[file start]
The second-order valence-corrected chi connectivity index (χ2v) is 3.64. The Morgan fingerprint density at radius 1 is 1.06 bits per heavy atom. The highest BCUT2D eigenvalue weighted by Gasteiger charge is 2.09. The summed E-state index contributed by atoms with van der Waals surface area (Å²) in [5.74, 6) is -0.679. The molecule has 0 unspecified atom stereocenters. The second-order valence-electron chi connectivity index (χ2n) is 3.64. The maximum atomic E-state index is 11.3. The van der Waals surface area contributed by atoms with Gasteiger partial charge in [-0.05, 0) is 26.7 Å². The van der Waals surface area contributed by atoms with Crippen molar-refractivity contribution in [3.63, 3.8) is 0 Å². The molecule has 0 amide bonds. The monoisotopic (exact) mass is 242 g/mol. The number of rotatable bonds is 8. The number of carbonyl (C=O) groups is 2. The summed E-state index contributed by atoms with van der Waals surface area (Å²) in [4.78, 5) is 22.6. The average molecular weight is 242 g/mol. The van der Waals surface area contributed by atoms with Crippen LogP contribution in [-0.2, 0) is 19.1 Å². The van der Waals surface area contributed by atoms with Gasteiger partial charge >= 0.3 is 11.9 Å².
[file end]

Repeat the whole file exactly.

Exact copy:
The second-order valence-corrected chi connectivity index (χ2v) is 3.64. The Morgan fingerprint density at radius 1 is 1.06 bits per heavy atom. The highest BCUT2D eigenvalue weighted by Gasteiger charge is 2.09. The summed E-state index contributed by atoms with van der Waals surface area (Å²) in [5.74, 6) is -0.679. The molecule has 0 unspecified atom stereocenters. The second-order valence-electron chi connectivity index (χ2n) is 3.64. The maximum atomic E-state index is 11.3. The van der Waals surface area contributed by atoms with Gasteiger partial charge in [-0.05, 0) is 26.7 Å². The van der Waals surface area contributed by atoms with Crippen molar-refractivity contribution in [3.63, 3.8) is 0 Å². The molecule has 0 amide bonds. The monoisotopic (exact) mass is 242 g/mol. The number of rotatable bonds is 8. The number of carbonyl (C=O) groups is 2. The summed E-state index contributed by atoms with van der Waals surface area (Å²) in [4.78, 5) is 22.6. The average molecular weight is 242 g/mol. The van der Waals surface area contributed by atoms with Crippen LogP contribution in [-0.2, 0) is 19.1 Å². The van der Waals surface area contributed by atoms with Gasteiger partial charge >= 0.3 is 11.9 Å².